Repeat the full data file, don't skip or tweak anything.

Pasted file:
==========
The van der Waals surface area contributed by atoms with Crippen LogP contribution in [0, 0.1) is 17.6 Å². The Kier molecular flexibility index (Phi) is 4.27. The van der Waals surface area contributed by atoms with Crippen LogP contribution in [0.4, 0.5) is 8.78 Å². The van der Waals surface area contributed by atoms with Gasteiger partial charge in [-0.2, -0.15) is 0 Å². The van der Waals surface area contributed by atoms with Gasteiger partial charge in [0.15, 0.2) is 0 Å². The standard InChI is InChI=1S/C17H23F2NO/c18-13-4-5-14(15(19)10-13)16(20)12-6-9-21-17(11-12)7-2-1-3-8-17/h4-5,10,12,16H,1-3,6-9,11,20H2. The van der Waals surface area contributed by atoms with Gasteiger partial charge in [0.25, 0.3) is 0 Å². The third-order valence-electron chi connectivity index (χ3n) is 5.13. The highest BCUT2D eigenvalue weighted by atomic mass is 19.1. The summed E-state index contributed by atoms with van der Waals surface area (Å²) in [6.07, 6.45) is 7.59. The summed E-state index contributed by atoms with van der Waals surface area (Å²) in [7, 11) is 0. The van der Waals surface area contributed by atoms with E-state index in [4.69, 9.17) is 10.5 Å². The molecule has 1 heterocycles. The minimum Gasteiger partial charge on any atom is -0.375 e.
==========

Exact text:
The van der Waals surface area contributed by atoms with Crippen LogP contribution in [0, 0.1) is 17.6 Å². The Kier molecular flexibility index (Phi) is 4.27. The van der Waals surface area contributed by atoms with Crippen LogP contribution in [0.4, 0.5) is 8.78 Å². The van der Waals surface area contributed by atoms with Gasteiger partial charge in [-0.2, -0.15) is 0 Å². The van der Waals surface area contributed by atoms with Gasteiger partial charge in [0.15, 0.2) is 0 Å². The standard InChI is InChI=1S/C17H23F2NO/c18-13-4-5-14(15(19)10-13)16(20)12-6-9-21-17(11-12)7-2-1-3-8-17/h4-5,10,12,16H,1-3,6-9,11,20H2. The van der Waals surface area contributed by atoms with Gasteiger partial charge in [0.25, 0.3) is 0 Å². The third-order valence-electron chi connectivity index (χ3n) is 5.13. The highest BCUT2D eigenvalue weighted by atomic mass is 19.1. The summed E-state index contributed by atoms with van der Waals surface area (Å²) in [6.07, 6.45) is 7.59. The summed E-state index contributed by atoms with van der Waals surface area (Å²) in [7, 11) is 0. The van der Waals surface area contributed by atoms with E-state index in [4.69, 9.17) is 10.5 Å². The molecule has 1 heterocycles. The minimum Gasteiger partial charge on any atom is -0.375 e.